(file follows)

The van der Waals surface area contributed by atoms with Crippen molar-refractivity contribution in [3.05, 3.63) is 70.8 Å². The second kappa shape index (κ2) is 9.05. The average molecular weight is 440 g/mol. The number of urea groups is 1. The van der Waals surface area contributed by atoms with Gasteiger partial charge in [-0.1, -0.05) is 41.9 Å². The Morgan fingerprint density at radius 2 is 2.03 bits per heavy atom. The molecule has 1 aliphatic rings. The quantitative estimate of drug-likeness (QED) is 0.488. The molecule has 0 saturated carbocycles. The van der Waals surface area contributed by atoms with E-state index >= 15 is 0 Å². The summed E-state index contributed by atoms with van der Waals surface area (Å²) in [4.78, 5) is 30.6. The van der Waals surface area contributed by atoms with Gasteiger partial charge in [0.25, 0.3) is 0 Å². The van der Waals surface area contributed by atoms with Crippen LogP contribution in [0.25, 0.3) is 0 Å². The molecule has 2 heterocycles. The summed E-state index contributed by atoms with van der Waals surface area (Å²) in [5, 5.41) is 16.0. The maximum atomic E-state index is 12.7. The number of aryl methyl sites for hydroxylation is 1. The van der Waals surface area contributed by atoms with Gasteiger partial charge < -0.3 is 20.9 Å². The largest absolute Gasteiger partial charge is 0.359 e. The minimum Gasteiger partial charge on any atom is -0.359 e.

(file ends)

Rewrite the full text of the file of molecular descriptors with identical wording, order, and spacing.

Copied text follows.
The van der Waals surface area contributed by atoms with Crippen molar-refractivity contribution in [3.05, 3.63) is 70.8 Å². The second kappa shape index (κ2) is 9.05. The average molecular weight is 440 g/mol. The number of urea groups is 1. The van der Waals surface area contributed by atoms with Gasteiger partial charge in [-0.1, -0.05) is 41.9 Å². The Morgan fingerprint density at radius 2 is 2.03 bits per heavy atom. The molecule has 1 aliphatic rings. The quantitative estimate of drug-likeness (QED) is 0.488. The molecule has 0 saturated carbocycles. The van der Waals surface area contributed by atoms with E-state index >= 15 is 0 Å². The summed E-state index contributed by atoms with van der Waals surface area (Å²) in [4.78, 5) is 30.6. The van der Waals surface area contributed by atoms with Gasteiger partial charge in [0.25, 0.3) is 0 Å². The van der Waals surface area contributed by atoms with Crippen LogP contribution in [0.25, 0.3) is 0 Å². The molecule has 2 heterocycles. The summed E-state index contributed by atoms with van der Waals surface area (Å²) in [5, 5.41) is 16.0. The maximum atomic E-state index is 12.7. The number of aryl methyl sites for hydroxylation is 1. The van der Waals surface area contributed by atoms with Gasteiger partial charge < -0.3 is 20.9 Å². The largest absolute Gasteiger partial charge is 0.359 e. The minimum Gasteiger partial charge on any atom is -0.359 e.